Faced with a coming budget crunch, the National Aeronautics and Space Administration (NASA) is toying with a controversial solution: Sell off the space shuttles.
An October BBC report explains why the Bush administration is leaning toward this proposal. In keeping with recent elephantine overruns that render the Space Station Alpha a useless floating boondoggle in the sky, each NASA shuttle launch costs over $400 million. The fleet would be purchased by companies that would, in turn, be paid to launch the rockets at much lower costs.
Not everyone is happy. Sen. Bill Nelson (D-Fla.), whose Web site proudly describes him as hailing from the Sunshine State's "Space Coast," has criticized the privatization plan on the grounds that it might hurt the national interest in a time of war. But even those without aerospace constituents doubt that the savings will be nearly as grand as projected.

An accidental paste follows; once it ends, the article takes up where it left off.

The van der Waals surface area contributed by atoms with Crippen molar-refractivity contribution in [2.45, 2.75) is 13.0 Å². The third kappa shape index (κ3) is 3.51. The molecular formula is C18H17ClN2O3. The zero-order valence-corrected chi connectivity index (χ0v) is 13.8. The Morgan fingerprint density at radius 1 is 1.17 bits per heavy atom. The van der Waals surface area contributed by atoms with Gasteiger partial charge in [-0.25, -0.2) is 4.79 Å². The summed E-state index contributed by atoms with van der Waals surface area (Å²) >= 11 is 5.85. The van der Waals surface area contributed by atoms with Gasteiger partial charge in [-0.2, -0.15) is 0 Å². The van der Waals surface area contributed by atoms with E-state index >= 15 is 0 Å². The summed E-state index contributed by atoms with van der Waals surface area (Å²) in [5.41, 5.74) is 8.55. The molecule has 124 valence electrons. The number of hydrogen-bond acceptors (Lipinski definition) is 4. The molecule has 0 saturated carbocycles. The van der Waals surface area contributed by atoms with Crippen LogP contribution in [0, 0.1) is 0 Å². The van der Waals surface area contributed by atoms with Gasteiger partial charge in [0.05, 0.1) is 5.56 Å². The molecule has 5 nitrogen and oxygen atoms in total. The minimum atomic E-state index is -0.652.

Glenn Reynolds, former CEO and policy chair of the National Space Society, applauds the plan to get NASA out of the business of "running a space trucking company." But he says the real problem is the space shuttle itself.
According to Reynolds, the design shorted upfront costs "at the expense of much higher operational costs and somewhat lower reliability." He also charges that it was made much larger than necessary in order to secure military support.
Rather than building the next wave of shuttles, says Reynolds, "The government should purchase launch services—not vehicles—from private industry."